Tour de France 2012 Team Preview: Astana

Photo copyright Pro Team Astana

Astana has recorded some rather unexpected results so far this season—for better and for worse. On the bright side, Enrico Gasparotto and Maxim Iglinsky won the Amstel Gold Race and Liege-Bastogne-Liege, respectively. On the other hand, Roman Kreuziger underwhelmed at the Giro d’Italia, failing to contend for the overall and instead having to settle for a “too-little, too-late” stage victory.

Kreuziger’s taking a planned break in his season, and will be skipping the Tour – but enfant terrible Alexandre Vinokourov will be riding.  After crashing out of last year’s race, Vino is back for what should really be his final Tour de France. Then again, we’ve heard riders say that before, and Vino loves the limelight. Vino’s done little to indicate he’ll be a factor at this year’s Tour de France—which is a shame in a way, as the parcours actually suits his riding style and skillset. Instead, we’ll likely see the 38-year-old working for Janez Brajkovic while targeting a few stages for himself—all in preparation for the Olympic games later this summer.

As for Brajkovic, the Slovenian joined his new teammate in crashing out of last year’s Tour before we had a chance to see how he would handle himself in a grand tour. Remember: this is the rider who simply dominated the 2010 Criterium du Dauphiné before being sent to the Tour in order to support Lance Armstrong in his final Grand Boucle. This year, Brajkovic has enjoyed a quiet string of high finishes in his Tour build-up, including top-10 rides at the Tour of Romandie and the Dauphiné before taking the overall victory in his home tour less than 10 days ago. Assuming he can avoid the bad luck he experienced last season, Brajkovic could easily finish inside the top-10 in Paris.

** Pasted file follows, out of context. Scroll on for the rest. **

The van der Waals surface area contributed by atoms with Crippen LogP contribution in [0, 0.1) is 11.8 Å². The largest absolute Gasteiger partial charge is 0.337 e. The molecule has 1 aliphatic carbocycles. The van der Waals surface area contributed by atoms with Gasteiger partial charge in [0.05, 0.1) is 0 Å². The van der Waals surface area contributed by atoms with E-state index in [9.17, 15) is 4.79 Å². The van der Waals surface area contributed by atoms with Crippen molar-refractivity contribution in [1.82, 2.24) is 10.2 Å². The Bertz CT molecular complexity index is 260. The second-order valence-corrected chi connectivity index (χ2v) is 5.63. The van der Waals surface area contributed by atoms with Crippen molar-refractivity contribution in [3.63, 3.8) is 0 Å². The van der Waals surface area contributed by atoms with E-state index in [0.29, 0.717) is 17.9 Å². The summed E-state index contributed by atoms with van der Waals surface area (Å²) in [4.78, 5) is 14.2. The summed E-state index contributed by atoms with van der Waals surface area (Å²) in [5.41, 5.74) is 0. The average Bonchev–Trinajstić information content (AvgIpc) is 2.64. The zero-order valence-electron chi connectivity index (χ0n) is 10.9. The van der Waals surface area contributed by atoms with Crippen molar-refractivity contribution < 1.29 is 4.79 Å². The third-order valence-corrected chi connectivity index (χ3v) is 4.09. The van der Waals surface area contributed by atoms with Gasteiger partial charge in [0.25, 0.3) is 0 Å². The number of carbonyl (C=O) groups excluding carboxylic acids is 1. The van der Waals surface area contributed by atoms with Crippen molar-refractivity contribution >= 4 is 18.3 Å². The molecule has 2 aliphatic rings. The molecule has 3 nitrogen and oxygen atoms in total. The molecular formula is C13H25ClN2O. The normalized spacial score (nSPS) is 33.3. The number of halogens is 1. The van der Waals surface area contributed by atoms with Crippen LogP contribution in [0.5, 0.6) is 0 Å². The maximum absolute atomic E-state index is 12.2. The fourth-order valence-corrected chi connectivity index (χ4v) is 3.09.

In the end, stage wins and a top-10 GC finish would be the ideal scenario for Astana, a team that might look to transfer market to find a true GC contender to fill the void created by Alberto Contador’s departure two seasons ago.

Man of the Hour

No matter what anyone ever says, this team is all about Alexandre Vinokourov—at least when he races. While a challenge for a high GC finish is unlikely, there are several stages that have likely been dog-eared in his Livre du Course. I’d be surprised if he doesn’t win at least one stage.

On the Hot Seat

Brajkovic created quite a stir when he defeated Contador and stacked field to win the 2010 Dauphiné. Unfortunately, he’s done little since. This year he’s healthy, in-form, and has the full support of his team. There should be nothing stopping us from seeing what he’s really capable of doing.


Robert Kiserlovski finished tenth for Liquigas in the 2010 Giro d’Italia—at 23 years old. After moving to Astana with Roman Kreuziger last season, the young Croat failed to repeat the result, perhaps because more was expected of him as Kreuziger’s lieutenant. This year he rides his first Tour de France and could find himself as his team’s best GC candidate if Brajkovic falls short.

Unsung Hero

Andriy Grivko is usually happy to ride for others—except during the last weekend in June—at his National Championships, that is. This year the Ukranian rider doubled-up, winning both the road race and time trial in Bila Tserkva.

Follow Whit on Twitter at @whityost

About Whit

My experiences might easily fit many cycling fans' definitions of “living the dream.” Since getting hooked on the sport watching Lance Armstrong win the 1993 U.S. Pro Championship, I've raced as an amateur on Belgian cobbles, traveled Europe to help build a European pro team, and piloted that team from Malaysia to Mont Ventoux. As a former assistant director sportif with Mercury-Viatel, I've also seen the less dreamy side of the sport – the side rife with broken contracts, infighting, and positive dope tests. These days, I live with my lovely wife in Pennsylvania and share my experiences and views on the sport at Bicycling Magazine, the Embrocation Cycling Journal, and at my own site, Pavé.
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